Review of The First Conspiracy

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Rating

7 Overall

5 Importance

8 Innovation

7 Style


Review

From the JFK assassination to Russian meddling in the 2016 election, Americans love a good conspiracy theory. One such plot is the little-known caper narrated in this accessible account by novelist Brad Meltzer and documentary television producer Josh Mensch. The authors delve into Britain’s scheme to kill George Washington during the American Revolutionary War. The English knew the colonial forces had little hope of winning the war without their savvy and selfless General. So, Britain devised a plot that involved paying off members of Washington’s personal security team. This is how, according to Meltzer and Mensch, the events unfolded:

About the Authors

Brad Meltzer is the author of The Escape Artist, The Inner Circle and other bestselling thrillers. Josh Mensch is a writer and documentary producer.

 

A Modest Leader

The British, the authors recount, nearly succeeded at sabotaging the American Revolution before it got started. How did they do that? Meltzer and Mensch explain: They managed to compromise men and a woman in George Washington’s inner circle as part of a secret plot to kill the general. Appointed the Continental army’s Commander-in-Chief in 1775, Washington faced the tall task of organizing ragtag bands of colonial militias into a force fierce enough to take on the mightiest army on earth. Because the colonial investigation into the spycraft and treason targeting Washington was deemed sensitive and top secret, the details of the conspiracy have remained shrouded in mystery for centuries. Today, the authors write, many of the details remain unclear – yet, according to them, there’s no doubt that such a scheme existed, and that at least one soldier was publicly executed for his role.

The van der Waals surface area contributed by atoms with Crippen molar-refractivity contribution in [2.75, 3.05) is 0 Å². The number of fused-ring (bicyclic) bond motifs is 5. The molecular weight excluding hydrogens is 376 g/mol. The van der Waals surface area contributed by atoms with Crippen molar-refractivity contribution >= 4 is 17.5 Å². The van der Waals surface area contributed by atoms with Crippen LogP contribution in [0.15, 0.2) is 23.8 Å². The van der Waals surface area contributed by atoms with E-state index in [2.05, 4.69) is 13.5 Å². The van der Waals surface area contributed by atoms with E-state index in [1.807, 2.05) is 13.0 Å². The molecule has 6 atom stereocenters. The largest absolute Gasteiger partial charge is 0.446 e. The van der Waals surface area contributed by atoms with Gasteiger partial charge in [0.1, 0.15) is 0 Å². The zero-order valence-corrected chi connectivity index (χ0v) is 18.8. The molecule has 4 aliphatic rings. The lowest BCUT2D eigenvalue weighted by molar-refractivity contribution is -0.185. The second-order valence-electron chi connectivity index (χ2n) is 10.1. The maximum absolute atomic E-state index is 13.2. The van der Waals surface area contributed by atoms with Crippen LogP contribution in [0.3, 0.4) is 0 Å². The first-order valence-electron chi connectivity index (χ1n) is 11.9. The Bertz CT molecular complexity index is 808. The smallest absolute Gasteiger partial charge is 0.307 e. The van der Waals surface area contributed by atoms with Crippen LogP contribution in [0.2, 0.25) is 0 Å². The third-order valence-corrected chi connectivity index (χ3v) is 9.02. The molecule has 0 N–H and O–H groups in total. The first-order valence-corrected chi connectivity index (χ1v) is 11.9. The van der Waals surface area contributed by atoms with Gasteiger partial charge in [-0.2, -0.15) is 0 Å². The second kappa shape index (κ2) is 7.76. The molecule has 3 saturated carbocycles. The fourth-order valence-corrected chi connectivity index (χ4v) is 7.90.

Washington, Meltzer and Mensch write, was born in the colonies, and he grew up in a rural part of Virginia. After his father died when he was just 11, Washington turned to his older half-brother, Lawrence, for guidance. The worldly, well-educated Lawrence coached the country boy in social graces and otherwise expanded Washington’s worldview. Then, in 1752, when Washington was 20, Lawrence died of tuberculosis. The authors go on to tell how the devastated Washington worked for a few years as a land surveyor before deciding to follow in Lawrence’s footsteps and become a military man. Once in uniform, they write, Washington impressed his superiors to such an extent that, at just 21, he was charged with leading expeditions in the French and Indian War.


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